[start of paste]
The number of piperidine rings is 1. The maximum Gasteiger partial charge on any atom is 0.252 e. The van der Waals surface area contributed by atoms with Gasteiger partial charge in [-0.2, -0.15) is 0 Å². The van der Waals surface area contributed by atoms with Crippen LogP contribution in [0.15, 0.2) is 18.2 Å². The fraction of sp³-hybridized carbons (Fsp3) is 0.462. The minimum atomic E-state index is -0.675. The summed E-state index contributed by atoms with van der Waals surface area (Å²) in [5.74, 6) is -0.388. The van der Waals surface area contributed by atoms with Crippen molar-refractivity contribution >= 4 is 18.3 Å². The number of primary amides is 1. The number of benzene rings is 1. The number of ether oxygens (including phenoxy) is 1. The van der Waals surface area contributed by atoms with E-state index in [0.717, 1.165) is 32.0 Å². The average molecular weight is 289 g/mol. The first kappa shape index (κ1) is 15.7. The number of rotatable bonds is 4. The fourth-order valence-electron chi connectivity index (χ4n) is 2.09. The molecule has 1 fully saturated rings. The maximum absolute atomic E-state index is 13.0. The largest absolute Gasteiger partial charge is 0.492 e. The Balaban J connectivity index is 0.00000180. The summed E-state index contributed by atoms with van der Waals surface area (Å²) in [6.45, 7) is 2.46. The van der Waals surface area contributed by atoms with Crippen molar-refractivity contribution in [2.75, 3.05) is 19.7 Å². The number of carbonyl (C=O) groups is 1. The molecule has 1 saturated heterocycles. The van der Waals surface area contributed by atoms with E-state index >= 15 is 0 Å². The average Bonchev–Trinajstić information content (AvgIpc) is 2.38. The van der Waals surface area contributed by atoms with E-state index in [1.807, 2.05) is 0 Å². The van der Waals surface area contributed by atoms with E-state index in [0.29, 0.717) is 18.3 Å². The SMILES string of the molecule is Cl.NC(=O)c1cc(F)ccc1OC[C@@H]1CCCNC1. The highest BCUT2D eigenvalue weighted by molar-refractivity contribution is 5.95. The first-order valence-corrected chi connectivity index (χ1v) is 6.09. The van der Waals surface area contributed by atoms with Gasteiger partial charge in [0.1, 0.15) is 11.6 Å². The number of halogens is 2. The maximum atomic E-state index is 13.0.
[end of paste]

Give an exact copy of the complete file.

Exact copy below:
The number of piperidine rings is 1. The maximum Gasteiger partial charge on any atom is 0.252 e. The van der Waals surface area contributed by atoms with Gasteiger partial charge in [-0.2, -0.15) is 0 Å². The van der Waals surface area contributed by atoms with Crippen LogP contribution in [0.15, 0.2) is 18.2 Å². The fraction of sp³-hybridized carbons (Fsp3) is 0.462. The minimum atomic E-state index is -0.675. The summed E-state index contributed by atoms with van der Waals surface area (Å²) in [5.74, 6) is -0.388. The van der Waals surface area contributed by atoms with Crippen molar-refractivity contribution >= 4 is 18.3 Å². The number of primary amides is 1. The number of benzene rings is 1. The number of ether oxygens (including phenoxy) is 1. The van der Waals surface area contributed by atoms with E-state index in [0.717, 1.165) is 32.0 Å². The average molecular weight is 289 g/mol. The first kappa shape index (κ1) is 15.7. The number of rotatable bonds is 4. The fourth-order valence-electron chi connectivity index (χ4n) is 2.09. The molecule has 1 fully saturated rings. The maximum absolute atomic E-state index is 13.0. The largest absolute Gasteiger partial charge is 0.492 e. The Balaban J connectivity index is 0.00000180. The summed E-state index contributed by atoms with van der Waals surface area (Å²) in [6.45, 7) is 2.46. The van der Waals surface area contributed by atoms with Crippen molar-refractivity contribution in [2.75, 3.05) is 19.7 Å². The number of carbonyl (C=O) groups is 1. The molecule has 1 saturated heterocycles. The van der Waals surface area contributed by atoms with E-state index >= 15 is 0 Å². The average Bonchev–Trinajstić information content (AvgIpc) is 2.38. The van der Waals surface area contributed by atoms with E-state index in [1.807, 2.05) is 0 Å². The van der Waals surface area contributed by atoms with E-state index in [0.29, 0.717) is 18.3 Å². The SMILES string of the molecule is Cl.NC(=O)c1cc(F)ccc1OC[C@@H]1CCCNC1. The highest BCUT2D eigenvalue weighted by molar-refractivity contribution is 5.95. The first-order valence-corrected chi connectivity index (χ1v) is 6.09. The van der Waals surface area contributed by atoms with Gasteiger partial charge in [0.1, 0.15) is 11.6 Å². The number of halogens is 2. The maximum atomic E-state index is 13.0.